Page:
Over the past several years, automated flash chromatography has evolved to include in-line mass detection. Typically, these single-quadrupole mass detectors are outfitted with either an atmospheric pressure chemical ionization source (APCI) or an electrospray chemical ionization source (ESI). While this technical advance in flash chromatography has helped chemists detect and isolate pure compounds with a known molecular weight, verifying the identity of that compound can sometimes be a challenge as the detected mass may not match that which you expect due to fragmentation and/or adduct formation.
In this post I will offer some assistance in determining adducts and fragments.
I have encountered the above problem several times over the past few years. I dilute my sample to a much lower concentration and inject it into the mass detector expecting to see either the M+H (positive ionization) or M-H (negative ionization) for each of the sample components only to see some m/z responses that do not match that of the compound’s formula weights plus or minus a hydrogen ion. So why is that happening?
Well, depending on the chemical structure what can happen is adduct formation and/or compound fragmentation. Adducts can form between a molecule and one of the solvents in which it has contact (e.g. MeOH, MeCN, water, or DMSO). Adducts can also form with available ions from added buffers, acids, or bases (e.g. Na+, K+, NH4+, Cl–, Br–, etc.).
Fragmentation occurs if the detector’s energy is sufficient to actually remove or cleave a functional group such as –OH in the form of water loss (M+H-H2O) or –OCH3 in the form of methanol loss (M+H-MeOH).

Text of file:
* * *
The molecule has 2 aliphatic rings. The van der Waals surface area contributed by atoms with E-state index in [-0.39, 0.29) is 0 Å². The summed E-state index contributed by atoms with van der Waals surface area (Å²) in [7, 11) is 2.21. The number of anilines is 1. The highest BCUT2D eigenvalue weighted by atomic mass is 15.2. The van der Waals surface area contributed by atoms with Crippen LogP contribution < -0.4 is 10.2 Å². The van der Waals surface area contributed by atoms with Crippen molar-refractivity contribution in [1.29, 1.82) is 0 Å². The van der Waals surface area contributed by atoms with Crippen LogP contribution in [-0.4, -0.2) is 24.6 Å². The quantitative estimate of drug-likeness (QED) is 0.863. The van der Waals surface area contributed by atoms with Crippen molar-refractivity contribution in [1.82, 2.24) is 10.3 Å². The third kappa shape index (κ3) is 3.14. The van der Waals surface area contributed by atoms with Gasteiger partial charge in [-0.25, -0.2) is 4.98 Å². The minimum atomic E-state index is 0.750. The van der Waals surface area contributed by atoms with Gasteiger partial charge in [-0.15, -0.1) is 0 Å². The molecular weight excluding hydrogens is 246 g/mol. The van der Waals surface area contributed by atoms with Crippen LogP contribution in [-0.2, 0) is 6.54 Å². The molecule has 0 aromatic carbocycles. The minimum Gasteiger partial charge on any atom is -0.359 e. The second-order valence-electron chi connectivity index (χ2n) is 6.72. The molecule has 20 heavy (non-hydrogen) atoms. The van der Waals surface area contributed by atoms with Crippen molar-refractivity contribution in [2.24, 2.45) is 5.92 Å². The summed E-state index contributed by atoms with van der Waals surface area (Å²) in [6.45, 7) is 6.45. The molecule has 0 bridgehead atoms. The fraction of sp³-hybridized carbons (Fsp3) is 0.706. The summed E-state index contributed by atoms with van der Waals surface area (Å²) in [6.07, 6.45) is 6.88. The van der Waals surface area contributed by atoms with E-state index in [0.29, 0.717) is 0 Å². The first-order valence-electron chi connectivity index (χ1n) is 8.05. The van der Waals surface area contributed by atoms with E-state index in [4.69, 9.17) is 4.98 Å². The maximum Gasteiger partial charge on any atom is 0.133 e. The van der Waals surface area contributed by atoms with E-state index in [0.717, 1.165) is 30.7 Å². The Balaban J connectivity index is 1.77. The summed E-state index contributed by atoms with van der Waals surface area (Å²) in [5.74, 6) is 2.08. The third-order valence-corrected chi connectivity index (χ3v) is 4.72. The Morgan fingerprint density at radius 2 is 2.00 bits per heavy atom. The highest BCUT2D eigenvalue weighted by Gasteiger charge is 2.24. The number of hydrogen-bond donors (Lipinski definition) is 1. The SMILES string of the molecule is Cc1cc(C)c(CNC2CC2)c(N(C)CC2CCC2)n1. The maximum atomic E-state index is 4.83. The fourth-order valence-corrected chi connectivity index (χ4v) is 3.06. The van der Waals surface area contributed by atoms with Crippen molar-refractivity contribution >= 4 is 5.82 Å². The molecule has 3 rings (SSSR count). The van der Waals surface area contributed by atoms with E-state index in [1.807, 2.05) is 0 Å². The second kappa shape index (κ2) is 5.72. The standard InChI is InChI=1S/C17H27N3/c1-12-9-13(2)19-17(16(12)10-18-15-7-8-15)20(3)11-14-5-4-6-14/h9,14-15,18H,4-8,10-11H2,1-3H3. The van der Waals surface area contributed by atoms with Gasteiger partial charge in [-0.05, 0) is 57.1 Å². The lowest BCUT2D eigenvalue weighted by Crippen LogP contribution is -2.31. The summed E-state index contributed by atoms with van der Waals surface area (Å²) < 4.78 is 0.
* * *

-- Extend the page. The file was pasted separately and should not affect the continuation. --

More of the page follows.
For me, I have seen this occur with compounds like dextrose (MW 180), using negative ionization and an ESI source. Expecting to see M-H (179) for dextrose, I was surprised to see a mass of 225, which I later determined to be the M+formic acid-H adduct (M+45) after a bit of arithmetic, Figure 1.
As another example, I recently explored purifying carrot seed oil, which contains terpenoids almost exclusively, and lots of them, Figure 2. Finding the primary compound, carotol (MW 222), was quite a challenge. Direct sample injection in my APCI-equipped Biotage® Dalton 2000 Flash LC-MS provided many m/z responses in positive ionization mode but there was no M+H of 223. Negative mode did show a m/z of 221 for the M-H. That said, I knew carotol was in there but the mass detector response in negative mode was not really strong and not likely useful for fractionation in the upcoming purification.
So, to help me discern which compound a certain m/z I have detected might be, I created a reference table to make it easy. The beauty is that table automatically calculates all the possible adducts and fragments in both positive and negative mode from the compound’s stated MW. Using this table and the known MW for carotol, I determined that the reason I could not detect carotol using positive ionization mode was because the compound fragmented, losing water (M+H-H2O), to yield a detectable mass of 205 (M+H-18).
Likewise, the same sample generated a strong positive ionization response of 203. As it turns out, the m/z 203 could be one of two compounds in the oil. One of the possible compounds was determined to be caryophyllene oxide as the M+H-H2O fragment with the other decalactone as the M+H+MeOH adduct. Interestingly, none of the other 65+ reported compounds’ M+H, adducts, or fragments equal 203 meaning the response must be one of these two compounds, but which one?
After purifying the oil using normal-phase purification (Figure 2) where I targeted MW 203, 205 and two other prominently detected masses (151 and 137), it was obvious that most of m/z 203 is comprised of a single compound eluting between 3 and 4 CV (column volumes), with much smaller responses later in the run. Unfortunately, this data alone was not sufficient to verify compound identity so I re-analysed fraction 4 (MW 203) using the Dalton 2000 Atmospheric Solid Analysis probe (ASAP) and found a new m/z of 262. Using the adduct and fragment calculator I determined the only compound that could produce this mass is caryophyllene oxide as the acetonitrile adduct. Compound ID confirmed!
So, for those of you using a mass detector, you too may find the adduct and fragment calculator useful. To download a copy, please click on the link below.
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